Getting ready for the ACC Baltimore Craft Show

Like most craft professionals, I got my start at small local shows. My first booth consisted of a floor lamp, a card table and a piece of cloth on which to display the jewelry. My eye was always on the prize though, getting accepted into the American Craft Council shows. In 1986 after 5 years of unsuccessfully applying, I was finally accepted into the American Craft Council’s flagship show in Baltimore. It was very exciting to get that fat envelope in the mail full of exhibitor information! Since that time I have shown my work in Baltimore at the end of February every year except the year I was 9 months pregnant. This year’s show will be year 32!

Getting ready for Baltimore has dominated my winters for a long time now. The preparation begins right after the holiday rush. Because the show is open for both wholesale and retail sales, it is a good time to introduce new work to buyers from galleries, museum shops and stores that feature handcrafted work.

Early January is my favorite part of the process. During this time I review, found objects, (mostly rocks), sketches that I have been making throughout the year, and photos of rock walls and escarpments taken from my travels in Ireland, Italy, the Adirondacks, the coast of Maine, or wherever a good rock makes it’s acquaintance with me. It is a time to dream and aspire, a time to play with color and design without giving a thought to salability… which is very freeing. I draw on large index cards so that I can lay out all of my ideas across my desk. I move the cards around according to my daily assessments/ratings of the designs that I am working on. Eventually I narrow it down to 10 or 12 design ideas, more than I will ever actually have time to make. During week two, I make my final selections and work on refining and scaling the drawings. Construction begins toward the end of week two and continues through week three and four. One by one the designs are transferred to tracing paper and glued to a thin sheet of sterling silver.

Long hours are spent each day sawing out the tiny compartments that will eventually contain the enamel and filing them to smoothness. Depending on the complexity of the design, this step takes between 8 and 25 hours to complete. The next step is to put many tiny paillons, (chips) of solder on the back of the cut out design. One has to be careful not to put on too much solder, the excess could flood the design and fill in small areas. At the same time,  one must apply enough paillons to secure the pierced piece to the base with no gaps. The solder is applied over a coating of flux and I gently heat the piece just until the solder flows across the design.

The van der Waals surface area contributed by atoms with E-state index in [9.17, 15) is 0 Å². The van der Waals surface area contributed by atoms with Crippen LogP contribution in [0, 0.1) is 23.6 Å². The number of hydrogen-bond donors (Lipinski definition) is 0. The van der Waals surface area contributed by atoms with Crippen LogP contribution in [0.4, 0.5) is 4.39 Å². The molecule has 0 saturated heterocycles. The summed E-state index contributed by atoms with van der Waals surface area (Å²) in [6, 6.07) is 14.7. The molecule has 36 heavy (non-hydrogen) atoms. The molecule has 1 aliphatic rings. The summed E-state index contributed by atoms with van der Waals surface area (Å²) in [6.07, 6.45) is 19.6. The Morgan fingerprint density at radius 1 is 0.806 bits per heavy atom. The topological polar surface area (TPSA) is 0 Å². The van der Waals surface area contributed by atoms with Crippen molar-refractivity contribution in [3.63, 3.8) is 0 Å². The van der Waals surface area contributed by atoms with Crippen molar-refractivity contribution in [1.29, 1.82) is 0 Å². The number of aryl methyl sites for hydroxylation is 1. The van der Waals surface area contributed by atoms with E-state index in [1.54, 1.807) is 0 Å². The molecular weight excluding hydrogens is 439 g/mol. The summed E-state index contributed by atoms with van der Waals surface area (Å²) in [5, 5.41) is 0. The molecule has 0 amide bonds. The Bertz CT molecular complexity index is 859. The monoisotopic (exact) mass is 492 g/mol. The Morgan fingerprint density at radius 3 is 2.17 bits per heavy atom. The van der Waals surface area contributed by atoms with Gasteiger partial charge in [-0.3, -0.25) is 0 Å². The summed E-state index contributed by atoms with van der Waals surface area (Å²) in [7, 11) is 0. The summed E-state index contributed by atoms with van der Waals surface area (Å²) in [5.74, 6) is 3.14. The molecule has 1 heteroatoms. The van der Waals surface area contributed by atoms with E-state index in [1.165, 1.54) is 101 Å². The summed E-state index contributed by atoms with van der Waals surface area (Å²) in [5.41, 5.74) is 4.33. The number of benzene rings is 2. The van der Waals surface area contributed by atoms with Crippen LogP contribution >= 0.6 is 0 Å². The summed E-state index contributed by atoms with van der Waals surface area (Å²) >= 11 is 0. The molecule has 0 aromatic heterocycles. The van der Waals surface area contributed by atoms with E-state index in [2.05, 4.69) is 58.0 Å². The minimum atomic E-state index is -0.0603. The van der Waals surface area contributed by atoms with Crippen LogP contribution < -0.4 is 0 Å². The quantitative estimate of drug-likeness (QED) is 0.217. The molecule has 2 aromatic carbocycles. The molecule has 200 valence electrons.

Next I clean the piece and place it right side up on a textured  base sheet of silver. Sometimes it takes a few repetitions of this step to get everything into place, particularly if there are multiple sections to attach. After the piece is cleaned in a mild acid called “pickle”, the next step is to cut out any interior windows and around the outside edge. If I am working on one of a kind work, at this point I go on to the enameling process. When I am working on edition work,  the new design is now a completed model. Using the lost wax casting process,  a mold made from the model. Into this mold, hot wax is injected.  The wax version of the piece is surrounded by a pour of plaster which hardens to make yet another mold into which molten silver is injected.  Casting enables me to duplicate the design and keep prices affordable! I don’t own casting equipment, so I send the models to a professional caster. A week or two later, I receive 6 or so castings of each new design which now need to be prepared for enameling. The sprue, which is the channel through which the molten silver flowed into the plaster mold, is not a part of the finished design and must be ground away.  Also, because I am enameling on sterling which is an alloy containing  fine silver and copper, I must heat up the cast pieces in the kiln and quench them in acid. This, for some reason unknown to this non-chemist, brings a layer of fine silver to the surface which is necessary for enameling. During weeks 4, 5 and 6,  I enamel all of the new designs and also stock up on my older designs of which there are more than 100. During week 4, cabin fever comes knocking on my door. We get out every day for a nice walk or an afternoon cross country skiing or skating and plan some outings, but the schedule is non stop. My husband Paul works on preparing castings for enameling. I do all of the designing, enameling and soldering, but when that is complete, he goes to wrok. He first grinds off excess enamel and polishes each piece. After that he oxidizes the pieces in liver of sulfur and burnishes them on a spinning steel wheel followed by rubbing them with powdered pumice. The last step is to acid etch the glossy enamel  to a matte finish.  (He also makes dinner most nights, in fact right now he is making chocolate cream pie!) His help makes it all possible!